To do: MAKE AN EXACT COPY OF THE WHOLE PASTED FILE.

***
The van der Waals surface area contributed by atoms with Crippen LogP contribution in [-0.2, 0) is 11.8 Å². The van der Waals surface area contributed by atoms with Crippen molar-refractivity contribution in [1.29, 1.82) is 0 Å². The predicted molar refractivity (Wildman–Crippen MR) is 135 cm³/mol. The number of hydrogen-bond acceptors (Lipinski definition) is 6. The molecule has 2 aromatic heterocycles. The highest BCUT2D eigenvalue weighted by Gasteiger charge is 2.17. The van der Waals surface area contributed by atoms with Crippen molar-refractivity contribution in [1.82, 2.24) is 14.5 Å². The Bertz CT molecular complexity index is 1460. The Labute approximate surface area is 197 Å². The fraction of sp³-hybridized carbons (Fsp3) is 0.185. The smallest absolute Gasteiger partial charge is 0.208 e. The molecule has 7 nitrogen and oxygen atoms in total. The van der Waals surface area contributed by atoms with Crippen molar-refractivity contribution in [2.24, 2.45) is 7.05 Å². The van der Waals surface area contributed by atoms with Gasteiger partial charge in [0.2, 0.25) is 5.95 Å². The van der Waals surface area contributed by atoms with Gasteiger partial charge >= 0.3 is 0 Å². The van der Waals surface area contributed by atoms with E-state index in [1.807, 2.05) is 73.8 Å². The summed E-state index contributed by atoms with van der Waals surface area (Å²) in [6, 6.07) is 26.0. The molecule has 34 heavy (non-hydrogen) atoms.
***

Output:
The van der Waals surface area contributed by atoms with Crippen LogP contribution in [-0.2, 0) is 11.8 Å². The van der Waals surface area contributed by atoms with Crippen molar-refractivity contribution in [1.29, 1.82) is 0 Å². The predicted molar refractivity (Wildman–Crippen MR) is 135 cm³/mol. The number of hydrogen-bond acceptors (Lipinski definition) is 6. The molecule has 2 aromatic heterocycles. The highest BCUT2D eigenvalue weighted by Gasteiger charge is 2.17. The van der Waals surface area contributed by atoms with Crippen molar-refractivity contribution in [1.82, 2.24) is 14.5 Å². The Bertz CT molecular complexity index is 1460. The Labute approximate surface area is 197 Å². The fraction of sp³-hybridized carbons (Fsp3) is 0.185. The smallest absolute Gasteiger partial charge is 0.208 e. The molecule has 7 nitrogen and oxygen atoms in total. The van der Waals surface area contributed by atoms with Crippen molar-refractivity contribution in [2.24, 2.45) is 7.05 Å². The van der Waals surface area contributed by atoms with Gasteiger partial charge in [0.2, 0.25) is 5.95 Å². The van der Waals surface area contributed by atoms with Gasteiger partial charge >= 0.3 is 0 Å². The van der Waals surface area contributed by atoms with E-state index in [1.807, 2.05) is 73.8 Å². The summed E-state index contributed by atoms with van der Waals surface area (Å²) in [6, 6.07) is 26.0. The molecule has 34 heavy (non-hydrogen) atoms.